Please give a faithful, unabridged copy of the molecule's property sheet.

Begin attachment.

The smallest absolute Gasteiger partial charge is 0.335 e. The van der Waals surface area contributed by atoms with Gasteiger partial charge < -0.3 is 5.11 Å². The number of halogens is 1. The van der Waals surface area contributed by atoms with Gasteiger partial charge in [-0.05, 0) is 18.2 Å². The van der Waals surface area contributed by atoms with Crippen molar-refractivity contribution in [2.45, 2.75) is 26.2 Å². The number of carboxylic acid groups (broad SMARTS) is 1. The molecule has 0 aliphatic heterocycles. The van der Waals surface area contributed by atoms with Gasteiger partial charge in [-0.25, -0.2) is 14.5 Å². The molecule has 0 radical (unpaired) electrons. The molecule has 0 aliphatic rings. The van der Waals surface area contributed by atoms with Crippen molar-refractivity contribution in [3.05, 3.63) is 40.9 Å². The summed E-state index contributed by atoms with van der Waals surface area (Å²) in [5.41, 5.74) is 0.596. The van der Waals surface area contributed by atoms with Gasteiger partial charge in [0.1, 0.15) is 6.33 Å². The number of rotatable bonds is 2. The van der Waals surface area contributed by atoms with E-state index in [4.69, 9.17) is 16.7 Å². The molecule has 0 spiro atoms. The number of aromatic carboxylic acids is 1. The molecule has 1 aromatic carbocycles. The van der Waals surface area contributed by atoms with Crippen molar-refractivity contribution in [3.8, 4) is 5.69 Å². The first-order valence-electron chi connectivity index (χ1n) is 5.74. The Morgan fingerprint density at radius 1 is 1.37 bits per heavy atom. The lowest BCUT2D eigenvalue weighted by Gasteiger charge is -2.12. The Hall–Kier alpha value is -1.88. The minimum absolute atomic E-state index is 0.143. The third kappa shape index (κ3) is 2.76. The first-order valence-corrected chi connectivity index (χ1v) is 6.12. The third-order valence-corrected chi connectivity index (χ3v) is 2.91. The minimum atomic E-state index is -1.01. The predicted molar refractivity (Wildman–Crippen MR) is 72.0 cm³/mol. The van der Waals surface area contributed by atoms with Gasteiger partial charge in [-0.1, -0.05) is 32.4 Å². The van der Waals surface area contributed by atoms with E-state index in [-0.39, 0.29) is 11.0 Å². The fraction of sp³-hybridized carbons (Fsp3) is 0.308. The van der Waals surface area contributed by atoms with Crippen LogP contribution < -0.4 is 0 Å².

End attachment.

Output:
The smallest absolute Gasteiger partial charge is 0.335 e. The van der Waals surface area contributed by atoms with Gasteiger partial charge < -0.3 is 5.11 Å². The number of halogens is 1. The van der Waals surface area contributed by atoms with Gasteiger partial charge in [-0.05, 0) is 18.2 Å². The van der Waals surface area contributed by atoms with Crippen molar-refractivity contribution in [2.45, 2.75) is 26.2 Å². The number of carboxylic acid groups (broad SMARTS) is 1. The molecule has 0 aliphatic heterocycles. The van der Waals surface area contributed by atoms with Gasteiger partial charge in [-0.25, -0.2) is 14.5 Å². The molecule has 0 radical (unpaired) electrons. The molecule has 0 aliphatic rings. The van der Waals surface area contributed by atoms with Crippen molar-refractivity contribution in [3.05, 3.63) is 40.9 Å². The summed E-state index contributed by atoms with van der Waals surface area (Å²) in [5.41, 5.74) is 0.596. The van der Waals surface area contributed by atoms with Gasteiger partial charge in [0.1, 0.15) is 6.33 Å². The number of rotatable bonds is 2. The van der Waals surface area contributed by atoms with E-state index in [4.69, 9.17) is 16.7 Å². The molecule has 0 spiro atoms. The number of aromatic carboxylic acids is 1. The molecule has 1 aromatic carbocycles. The van der Waals surface area contributed by atoms with Crippen molar-refractivity contribution in [3.8, 4) is 5.69 Å². The first-order valence-electron chi connectivity index (χ1n) is 5.74. The Morgan fingerprint density at radius 1 is 1.37 bits per heavy atom. The lowest BCUT2D eigenvalue weighted by Gasteiger charge is -2.12. The Hall–Kier alpha value is -1.88. The minimum absolute atomic E-state index is 0.143. The third kappa shape index (κ3) is 2.76. The first-order valence-corrected chi connectivity index (χ1v) is 6.12. The third-order valence-corrected chi connectivity index (χ3v) is 2.91. The minimum atomic E-state index is -1.01. The predicted molar refractivity (Wildman–Crippen MR) is 72.0 cm³/mol. The van der Waals surface area contributed by atoms with Gasteiger partial charge in [-0.1, -0.05) is 32.4 Å². The van der Waals surface area contributed by atoms with E-state index in [-0.39, 0.29) is 11.0 Å². The fraction of sp³-hybridized carbons (Fsp3) is 0.308. The van der Waals surface area contributed by atoms with Crippen LogP contribution < -0.4 is 0 Å².